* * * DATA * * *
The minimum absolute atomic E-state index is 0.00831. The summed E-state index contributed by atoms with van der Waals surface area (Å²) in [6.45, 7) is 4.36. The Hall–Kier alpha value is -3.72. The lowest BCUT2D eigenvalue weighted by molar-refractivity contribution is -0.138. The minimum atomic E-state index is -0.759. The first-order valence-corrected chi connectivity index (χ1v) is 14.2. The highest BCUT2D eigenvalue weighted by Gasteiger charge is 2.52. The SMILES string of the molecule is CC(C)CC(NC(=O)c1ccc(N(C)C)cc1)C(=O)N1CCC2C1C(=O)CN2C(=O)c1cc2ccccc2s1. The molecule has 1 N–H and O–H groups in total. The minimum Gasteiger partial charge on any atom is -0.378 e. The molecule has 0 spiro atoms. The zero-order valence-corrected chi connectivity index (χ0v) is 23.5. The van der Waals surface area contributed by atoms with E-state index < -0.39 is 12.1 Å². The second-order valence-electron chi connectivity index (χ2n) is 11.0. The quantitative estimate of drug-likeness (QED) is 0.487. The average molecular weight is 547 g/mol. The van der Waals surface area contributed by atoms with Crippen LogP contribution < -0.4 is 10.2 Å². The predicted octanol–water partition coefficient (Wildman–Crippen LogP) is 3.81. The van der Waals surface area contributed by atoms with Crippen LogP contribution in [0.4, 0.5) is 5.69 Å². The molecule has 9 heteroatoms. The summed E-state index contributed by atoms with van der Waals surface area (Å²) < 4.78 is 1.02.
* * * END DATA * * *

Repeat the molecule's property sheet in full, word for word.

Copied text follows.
The minimum absolute atomic E-state index is 0.00831. The summed E-state index contributed by atoms with van der Waals surface area (Å²) in [6.45, 7) is 4.36. The Hall–Kier alpha value is -3.72. The lowest BCUT2D eigenvalue weighted by molar-refractivity contribution is -0.138. The minimum atomic E-state index is -0.759. The first-order valence-corrected chi connectivity index (χ1v) is 14.2. The highest BCUT2D eigenvalue weighted by Gasteiger charge is 2.52. The SMILES string of the molecule is CC(C)CC(NC(=O)c1ccc(N(C)C)cc1)C(=O)N1CCC2C1C(=O)CN2C(=O)c1cc2ccccc2s1. The molecule has 1 N–H and O–H groups in total. The minimum Gasteiger partial charge on any atom is -0.378 e. The molecule has 0 spiro atoms. The zero-order valence-corrected chi connectivity index (χ0v) is 23.5. The van der Waals surface area contributed by atoms with E-state index < -0.39 is 12.1 Å². The second-order valence-electron chi connectivity index (χ2n) is 11.0. The quantitative estimate of drug-likeness (QED) is 0.487. The average molecular weight is 547 g/mol. The van der Waals surface area contributed by atoms with Crippen LogP contribution < -0.4 is 10.2 Å². The predicted octanol–water partition coefficient (Wildman–Crippen LogP) is 3.81. The van der Waals surface area contributed by atoms with Crippen LogP contribution in [0.4, 0.5) is 5.69 Å². The molecule has 9 heteroatoms. The summed E-state index contributed by atoms with van der Waals surface area (Å²) < 4.78 is 1.02.